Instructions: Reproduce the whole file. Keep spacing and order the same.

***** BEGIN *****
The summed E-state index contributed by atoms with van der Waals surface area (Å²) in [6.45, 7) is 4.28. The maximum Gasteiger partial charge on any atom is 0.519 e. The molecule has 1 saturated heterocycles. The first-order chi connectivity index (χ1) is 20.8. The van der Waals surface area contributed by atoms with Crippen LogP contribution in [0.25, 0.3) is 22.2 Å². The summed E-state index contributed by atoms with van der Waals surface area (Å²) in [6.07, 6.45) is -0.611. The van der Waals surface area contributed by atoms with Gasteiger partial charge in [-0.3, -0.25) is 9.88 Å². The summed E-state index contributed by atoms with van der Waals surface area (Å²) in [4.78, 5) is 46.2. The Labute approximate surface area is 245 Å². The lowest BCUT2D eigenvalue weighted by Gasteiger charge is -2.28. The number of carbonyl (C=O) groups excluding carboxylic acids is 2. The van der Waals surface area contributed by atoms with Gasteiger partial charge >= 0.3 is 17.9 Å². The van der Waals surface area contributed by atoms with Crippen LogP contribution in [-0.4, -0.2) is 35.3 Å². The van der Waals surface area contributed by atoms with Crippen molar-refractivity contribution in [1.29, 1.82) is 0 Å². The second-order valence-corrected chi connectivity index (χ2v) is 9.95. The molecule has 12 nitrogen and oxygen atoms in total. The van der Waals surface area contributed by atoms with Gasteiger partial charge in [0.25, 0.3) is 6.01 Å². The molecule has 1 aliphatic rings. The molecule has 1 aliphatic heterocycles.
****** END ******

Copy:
The summed E-state index contributed by atoms with van der Waals surface area (Å²) in [6.45, 7) is 4.28. The maximum Gasteiger partial charge on any atom is 0.519 e. The molecule has 1 saturated heterocycles. The first-order chi connectivity index (χ1) is 20.8. The van der Waals surface area contributed by atoms with Crippen LogP contribution in [0.25, 0.3) is 22.2 Å². The summed E-state index contributed by atoms with van der Waals surface area (Å²) in [6.07, 6.45) is -0.611. The van der Waals surface area contributed by atoms with Gasteiger partial charge in [-0.3, -0.25) is 9.88 Å². The summed E-state index contributed by atoms with van der Waals surface area (Å²) in [4.78, 5) is 46.2. The Labute approximate surface area is 245 Å². The lowest BCUT2D eigenvalue weighted by Gasteiger charge is -2.28. The number of carbonyl (C=O) groups excluding carboxylic acids is 2. The van der Waals surface area contributed by atoms with Gasteiger partial charge >= 0.3 is 17.9 Å². The van der Waals surface area contributed by atoms with Crippen LogP contribution in [-0.4, -0.2) is 35.3 Å². The van der Waals surface area contributed by atoms with Crippen molar-refractivity contribution in [1.29, 1.82) is 0 Å². The second-order valence-corrected chi connectivity index (χ2v) is 9.95. The molecule has 12 nitrogen and oxygen atoms in total. The van der Waals surface area contributed by atoms with Gasteiger partial charge in [0.25, 0.3) is 6.01 Å². The molecule has 1 aliphatic rings. The molecule has 1 aliphatic heterocycles.